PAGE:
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The synthesis of 2-((E)-1'-propenyl)-(E)-2-pentenoic acid and its metabolism and pharmacokinetics in rats Lee, Ronald Duane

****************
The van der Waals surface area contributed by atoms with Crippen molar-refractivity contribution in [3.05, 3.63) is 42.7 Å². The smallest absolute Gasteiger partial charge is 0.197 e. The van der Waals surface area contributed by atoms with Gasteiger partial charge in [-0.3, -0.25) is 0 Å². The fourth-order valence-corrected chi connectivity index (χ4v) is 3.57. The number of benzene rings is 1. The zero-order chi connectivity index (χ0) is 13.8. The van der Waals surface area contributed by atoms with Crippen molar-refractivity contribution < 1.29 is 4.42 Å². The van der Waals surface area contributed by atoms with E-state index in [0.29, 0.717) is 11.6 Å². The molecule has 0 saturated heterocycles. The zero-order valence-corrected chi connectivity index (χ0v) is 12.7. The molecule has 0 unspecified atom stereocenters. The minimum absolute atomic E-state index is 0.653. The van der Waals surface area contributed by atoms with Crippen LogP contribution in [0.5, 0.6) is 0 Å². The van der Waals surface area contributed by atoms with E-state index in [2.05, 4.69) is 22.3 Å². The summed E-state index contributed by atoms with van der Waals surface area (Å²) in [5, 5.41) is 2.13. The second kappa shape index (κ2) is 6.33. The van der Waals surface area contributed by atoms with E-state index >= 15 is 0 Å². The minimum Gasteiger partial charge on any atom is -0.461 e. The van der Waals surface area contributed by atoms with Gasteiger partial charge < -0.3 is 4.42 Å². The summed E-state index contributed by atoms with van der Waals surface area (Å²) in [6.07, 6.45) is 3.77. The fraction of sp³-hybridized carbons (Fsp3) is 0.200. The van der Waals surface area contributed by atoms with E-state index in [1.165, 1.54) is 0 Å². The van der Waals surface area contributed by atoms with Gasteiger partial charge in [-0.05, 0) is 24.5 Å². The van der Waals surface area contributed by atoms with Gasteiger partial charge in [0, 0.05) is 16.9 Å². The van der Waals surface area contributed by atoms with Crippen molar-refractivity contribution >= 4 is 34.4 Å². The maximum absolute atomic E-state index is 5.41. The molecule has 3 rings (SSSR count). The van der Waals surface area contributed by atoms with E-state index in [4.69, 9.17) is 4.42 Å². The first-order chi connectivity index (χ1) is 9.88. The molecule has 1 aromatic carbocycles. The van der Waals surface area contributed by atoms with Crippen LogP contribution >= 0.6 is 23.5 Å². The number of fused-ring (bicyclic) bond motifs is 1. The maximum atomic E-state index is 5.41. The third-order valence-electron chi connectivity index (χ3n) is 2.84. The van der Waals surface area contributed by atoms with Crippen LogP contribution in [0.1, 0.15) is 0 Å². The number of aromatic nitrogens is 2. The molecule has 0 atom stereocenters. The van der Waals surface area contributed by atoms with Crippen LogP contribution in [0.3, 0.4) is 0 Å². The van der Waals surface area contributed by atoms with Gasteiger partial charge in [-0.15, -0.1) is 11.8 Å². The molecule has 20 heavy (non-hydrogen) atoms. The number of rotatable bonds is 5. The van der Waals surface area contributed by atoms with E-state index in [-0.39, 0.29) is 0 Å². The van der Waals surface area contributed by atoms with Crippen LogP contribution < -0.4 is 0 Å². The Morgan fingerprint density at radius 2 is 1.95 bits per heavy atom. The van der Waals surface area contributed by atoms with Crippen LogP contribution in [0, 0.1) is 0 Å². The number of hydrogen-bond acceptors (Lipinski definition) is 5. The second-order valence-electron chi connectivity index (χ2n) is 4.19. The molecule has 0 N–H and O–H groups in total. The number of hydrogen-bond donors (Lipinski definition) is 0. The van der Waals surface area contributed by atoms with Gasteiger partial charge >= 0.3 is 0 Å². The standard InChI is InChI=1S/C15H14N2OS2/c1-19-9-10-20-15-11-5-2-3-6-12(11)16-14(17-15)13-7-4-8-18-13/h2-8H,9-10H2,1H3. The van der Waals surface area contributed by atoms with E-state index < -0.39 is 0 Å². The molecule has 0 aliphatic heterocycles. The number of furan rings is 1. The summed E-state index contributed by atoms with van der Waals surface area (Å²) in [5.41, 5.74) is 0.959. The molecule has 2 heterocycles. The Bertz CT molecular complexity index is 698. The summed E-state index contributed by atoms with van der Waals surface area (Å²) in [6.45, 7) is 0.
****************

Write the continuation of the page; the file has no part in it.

The anticonvulsant drug valproic acid (VPA) is extensively metabolized with 16 metabolites identified in man. Of interest are the unsaturated metabolites which appear to be responsible for the observed secondary antiepileptic activity and/or idiosyncratic hepatotoxicity. A study by Abbott et al . (1986) has shown 2-((E)-1'-propenyl)-(E)-2-pentenoic acid ((E,E)-2,3'-diene VPA) to be a major unsaturated metabolite of VPA. Acheampong (1985) demonstrated that an isomeric mixture of 2,3'-diene VPA prevented pentylenetetrazole-induced seizures in mice and had 60% the potency of VPA. Research on (E,E)-2,3'-diene VPA is limited even though the diene appears to be a contributor to the secondary antiepileptic effect. Available synthesis of 2,3'-diene VPA result in two or more isomers with very low yields as shown by Acheampong and Abbott (1985). The object of this work was, therefore, to synthesize (E,E)-2,3'-diene VPA in sufficient quantity and isomeric purity for metabolic and pharmacokinetic studies in rats. Synthesis of (E,E)-2,3'-diene VPA was achieved by the alkylation of ethyl (Z)-2-pentenoate to afford ethyl 2-(l'-hydroxypropyl)-(E)-2-pentenoate. Dehydration using methanesulfonyl chloride and potassium hydride gave the ethyl ester of (E,E)-2,3'-diene VPA. Hydrolysis of the ester in 1 N NaOH afforded an 81.2% pure sample of (E,E)- 2,3'-diene VPA as determined by GCMS and NMR. A second method was used to unequivocally synthesize (E,E)-2,3' - diene VPA whereby an O-trimethylsilylketene acetal was oxidized via a hydride abstractor to yield two isomers of 2,3'-diene VPA plus the starting material (E)-3-ene VPA. The identity of the products were determined by GCMS with the major isomer being (E,E)-2,3'-diene VPA. In the metabolism studies, Wistar rats were given 100 mg/kg i.p. of (E,E)-2,3'-diene VPA and bile and urine collected for 24 hours. GCMS analysis revealed three metabolites present in both bile and urine. These were reduction products of (E,E)-2,3'-diene VPA metabolism and consisted of the monounsatured (E)-3-ene VPA and (E)-2-ene VPA plus the fully saturated VPA. These results suggest that trace levels of (E)-3-ene VPA observed after VPA dosing may not be a direct metabolic product of VPA itself but rather a reduced metabolite of (E,E)-2,3'-diene VPA. All polar metabolites are yet to be identified. For the pharmacokinetic studies, two doses, 20 and 100 mg/kg of (E,E)-2,3'-diene VPA were administered i.v. to Wistar rats and the plasma concentration vs time decline curve determined using GCMS analysis of the plasma samples. The bile duct of these animals was then cannulated and the study repeated. A comparison between the elimination rate constant (KE), clearance (C1), and volume of distribution (Vd) between the bile duct intact and cannulated rats for both dose groups revealed no significant differences (p>0.1). A comparison of the KE, Vd, and C1 between dosage groups of both bile duct intact and cannulated rats revealed no significant difference (p>0.08-0.7). Therefore, extensive enterohepatic recirculation was not apparent and the elimination of (E,E)-2,3'-diene VPA appeared to be dose-independent. The diene seems to follow a simple one-compartment model with a half-life of 35.9±8.9 (S.D.) minutes and a large volume of distribution of 0.95±0.22 (S.D.) L/kg. In vitro protein binding studies revealed that (E,E)-2,3'-diene VPA saturates plasma proteins between concentrations of 30 - 600 ug/mL. The percent of (E,E)-2,3'-diene VPA bound decreases from 92.1% to 28.7% as the concentration of diene increases suggesting concentration-dependent protein binding. The synthesis of (E,E)-2,3'-diene VPA in substantial quantities has allowed metabolic and pharmacokinetic studies to be performed in rats. Preliminary studies showed that (E,E)-2,3' -diene VPA was metabolically reduced to monounsaturated and saturated products. Pharmacokinetic data appear to indicate a potential for the diene to accumulate in the central nervous system. Further studies are required to determine the contribution of (E,E)-2,3'-diene VPA to the secondary antiepileptic activity of VPA.

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